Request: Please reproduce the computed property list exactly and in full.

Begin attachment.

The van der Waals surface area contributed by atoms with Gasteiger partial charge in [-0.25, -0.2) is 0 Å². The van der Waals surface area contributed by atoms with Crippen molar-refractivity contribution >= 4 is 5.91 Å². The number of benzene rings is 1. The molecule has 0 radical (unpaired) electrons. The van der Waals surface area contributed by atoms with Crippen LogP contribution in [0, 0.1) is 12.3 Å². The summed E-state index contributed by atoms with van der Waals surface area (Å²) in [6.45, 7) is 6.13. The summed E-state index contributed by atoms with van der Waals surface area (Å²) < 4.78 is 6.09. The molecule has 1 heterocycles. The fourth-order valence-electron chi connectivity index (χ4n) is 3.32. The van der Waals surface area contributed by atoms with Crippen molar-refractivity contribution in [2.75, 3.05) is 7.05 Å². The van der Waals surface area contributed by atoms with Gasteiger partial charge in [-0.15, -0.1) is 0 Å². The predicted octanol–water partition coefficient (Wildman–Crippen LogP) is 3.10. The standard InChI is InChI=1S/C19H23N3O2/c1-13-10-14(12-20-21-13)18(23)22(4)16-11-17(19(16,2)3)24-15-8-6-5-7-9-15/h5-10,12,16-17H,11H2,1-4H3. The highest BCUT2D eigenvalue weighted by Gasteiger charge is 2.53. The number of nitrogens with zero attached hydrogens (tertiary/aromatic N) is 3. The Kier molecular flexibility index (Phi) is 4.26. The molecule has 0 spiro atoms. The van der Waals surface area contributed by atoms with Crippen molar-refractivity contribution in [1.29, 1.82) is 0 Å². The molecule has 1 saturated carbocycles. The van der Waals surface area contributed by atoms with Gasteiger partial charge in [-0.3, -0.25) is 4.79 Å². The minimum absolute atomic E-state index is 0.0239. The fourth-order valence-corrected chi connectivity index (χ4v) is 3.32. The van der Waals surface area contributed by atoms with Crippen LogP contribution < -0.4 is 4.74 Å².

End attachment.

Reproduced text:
The van der Waals surface area contributed by atoms with Gasteiger partial charge in [-0.25, -0.2) is 0 Å². The van der Waals surface area contributed by atoms with Crippen molar-refractivity contribution >= 4 is 5.91 Å². The number of benzene rings is 1. The molecule has 0 radical (unpaired) electrons. The van der Waals surface area contributed by atoms with Crippen LogP contribution in [0, 0.1) is 12.3 Å². The summed E-state index contributed by atoms with van der Waals surface area (Å²) in [6.45, 7) is 6.13. The summed E-state index contributed by atoms with van der Waals surface area (Å²) < 4.78 is 6.09. The molecule has 1 heterocycles. The fourth-order valence-electron chi connectivity index (χ4n) is 3.32. The van der Waals surface area contributed by atoms with Crippen molar-refractivity contribution in [2.75, 3.05) is 7.05 Å². The van der Waals surface area contributed by atoms with Gasteiger partial charge in [-0.15, -0.1) is 0 Å². The predicted octanol–water partition coefficient (Wildman–Crippen LogP) is 3.10. The standard InChI is InChI=1S/C19H23N3O2/c1-13-10-14(12-20-21-13)18(23)22(4)16-11-17(19(16,2)3)24-15-8-6-5-7-9-15/h5-10,12,16-17H,11H2,1-4H3. The highest BCUT2D eigenvalue weighted by Gasteiger charge is 2.53. The number of nitrogens with zero attached hydrogens (tertiary/aromatic N) is 3. The Kier molecular flexibility index (Phi) is 4.26. The molecule has 0 spiro atoms. The van der Waals surface area contributed by atoms with Crippen molar-refractivity contribution in [1.29, 1.82) is 0 Å². The molecule has 1 saturated carbocycles. The van der Waals surface area contributed by atoms with Gasteiger partial charge in [-0.3, -0.25) is 4.79 Å². The minimum absolute atomic E-state index is 0.0239. The fourth-order valence-corrected chi connectivity index (χ4v) is 3.32. The van der Waals surface area contributed by atoms with Crippen LogP contribution < -0.4 is 4.74 Å².